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Tagging Monarchs : Old Method

old tagging methodThe Old Tagging Method...
The numbered tags you receive in the tagging kit are also easily applied to Monarchs using the method created by Dr. Fred Urquhart (the scientist who, with his wife Norah, discovered Monarch roosts in central Mexico in 1976). The following description is taken from a paragraph written by Dr. Urquhart in 1960.

"The specimen to be tagged is held in the left hand. The thumb and index finger of the right hand removes the scales from both the upper and lower surfaces of the wing in the vicinity of the discal cell by a gentle stroking motion. A label is removed from the sheet, bent in half so that the adhesive surface of each half faces the other, and placed over the cleared area of the wing. A gentle pressure between thumb and index finger secures the label to the wing and the specimen is released. That the above method has proved successful is evidenced by the many returns which we have had, up to a distance of nearly two thousand miles. We have also been able to tag butterflies with one wing broken across the costal area, the label holding the wing together much as a splint does a broken bone. Recoveries from over a thousand miles have been made of such damaged specimens."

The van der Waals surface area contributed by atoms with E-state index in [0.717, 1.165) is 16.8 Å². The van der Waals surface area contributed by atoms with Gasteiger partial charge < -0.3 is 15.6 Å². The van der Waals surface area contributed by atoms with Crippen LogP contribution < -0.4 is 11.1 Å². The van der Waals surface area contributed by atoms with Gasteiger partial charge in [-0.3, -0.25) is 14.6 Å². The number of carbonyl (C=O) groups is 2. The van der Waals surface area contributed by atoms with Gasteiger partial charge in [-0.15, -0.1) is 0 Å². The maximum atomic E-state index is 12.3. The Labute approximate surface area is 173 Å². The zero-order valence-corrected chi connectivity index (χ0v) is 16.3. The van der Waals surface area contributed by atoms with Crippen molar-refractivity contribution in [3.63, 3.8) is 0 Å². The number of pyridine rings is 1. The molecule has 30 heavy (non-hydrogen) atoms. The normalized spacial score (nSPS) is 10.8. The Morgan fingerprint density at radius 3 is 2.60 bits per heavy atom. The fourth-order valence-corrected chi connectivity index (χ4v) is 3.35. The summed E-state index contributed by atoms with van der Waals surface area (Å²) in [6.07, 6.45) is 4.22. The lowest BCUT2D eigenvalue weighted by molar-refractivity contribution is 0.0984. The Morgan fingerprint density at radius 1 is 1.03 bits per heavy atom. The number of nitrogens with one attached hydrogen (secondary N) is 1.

Urquhart's method has been used for over 30 years and it was the method used by all those who participated in our tagging program the first year. Unfortunately, our experience during the first season indicated that many people had problems with this method. Often participants had difficulty rubbing the scales from the wings in a proper fashion. As a result, tags would not adhere properly, particularly to the underside of the wings. Also, many butterflies were damaged in the process of applying the tags, sometimes contributing to the death of the butterfly. Because we wish to have a minimum of impact on the Monarch population yet wish to maximize the recovery of tagged individuals, we have developed the new tagging method which we urge you to adopt. The rate of recaptures is two to three times higher when the butterflies are tagged on the underside of the hindwing rather than the forewing which is another reason for using this method.

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